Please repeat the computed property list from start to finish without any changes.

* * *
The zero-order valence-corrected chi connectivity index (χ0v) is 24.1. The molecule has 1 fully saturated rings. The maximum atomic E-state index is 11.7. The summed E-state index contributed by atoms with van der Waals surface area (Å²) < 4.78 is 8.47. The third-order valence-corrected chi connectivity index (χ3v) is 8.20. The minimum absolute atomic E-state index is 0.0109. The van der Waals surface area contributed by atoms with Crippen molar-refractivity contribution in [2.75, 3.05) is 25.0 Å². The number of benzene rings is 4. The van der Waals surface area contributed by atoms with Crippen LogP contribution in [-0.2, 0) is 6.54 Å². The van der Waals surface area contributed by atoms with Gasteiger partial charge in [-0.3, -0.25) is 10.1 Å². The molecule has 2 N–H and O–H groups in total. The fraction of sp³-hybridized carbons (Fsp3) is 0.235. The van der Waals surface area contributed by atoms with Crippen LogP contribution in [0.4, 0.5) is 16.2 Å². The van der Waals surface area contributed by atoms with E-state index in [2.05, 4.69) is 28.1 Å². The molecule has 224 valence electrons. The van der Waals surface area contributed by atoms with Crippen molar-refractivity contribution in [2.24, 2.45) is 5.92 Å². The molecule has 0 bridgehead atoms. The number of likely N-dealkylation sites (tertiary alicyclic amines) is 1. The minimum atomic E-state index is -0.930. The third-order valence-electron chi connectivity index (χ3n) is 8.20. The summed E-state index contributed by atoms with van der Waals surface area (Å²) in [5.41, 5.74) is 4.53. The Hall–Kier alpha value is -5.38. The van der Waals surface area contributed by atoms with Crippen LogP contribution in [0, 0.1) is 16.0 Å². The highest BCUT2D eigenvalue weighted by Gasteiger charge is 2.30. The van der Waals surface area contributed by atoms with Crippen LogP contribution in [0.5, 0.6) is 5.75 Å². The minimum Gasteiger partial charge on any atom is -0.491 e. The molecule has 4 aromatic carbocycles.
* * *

The zero-order valence-corrected chi connectivity index (χ0v) is 24.1. The molecule has 1 fully saturated rings. The maximum atomic E-state index is 11.7. The summed E-state index contributed by atoms with van der Waals surface area (Å²) < 4.78 is 8.47. The third-order valence-corrected chi connectivity index (χ3v) is 8.20. The minimum absolute atomic E-state index is 0.0109. The van der Waals surface area contributed by atoms with Crippen molar-refractivity contribution in [2.75, 3.05) is 25.0 Å². The number of benzene rings is 4. The van der Waals surface area contributed by atoms with Crippen LogP contribution in [-0.2, 0) is 6.54 Å². The van der Waals surface area contributed by atoms with Gasteiger partial charge in [-0.3, -0.25) is 10.1 Å². The molecule has 2 N–H and O–H groups in total. The fraction of sp³-hybridized carbons (Fsp3) is 0.235. The van der Waals surface area contributed by atoms with Crippen LogP contribution in [0.4, 0.5) is 16.2 Å². The van der Waals surface area contributed by atoms with E-state index in [2.05, 4.69) is 28.1 Å². The molecule has 224 valence electrons. The van der Waals surface area contributed by atoms with Crippen molar-refractivity contribution in [2.24, 2.45) is 5.92 Å². The molecule has 0 bridgehead atoms. The number of likely N-dealkylation sites (tertiary alicyclic amines) is 1. The minimum atomic E-state index is -0.930. The third-order valence-electron chi connectivity index (χ3n) is 8.20. The summed E-state index contributed by atoms with van der Waals surface area (Å²) in [5.41, 5.74) is 4.53. The Hall–Kier alpha value is -5.38. The van der Waals surface area contributed by atoms with Crippen LogP contribution in [0, 0.1) is 16.0 Å². The highest BCUT2D eigenvalue weighted by Gasteiger charge is 2.30. The van der Waals surface area contributed by atoms with Crippen LogP contribution in [0.5, 0.6) is 5.75 Å². The minimum Gasteiger partial charge on any atom is -0.491 e. The molecule has 4 aromatic carbocycles.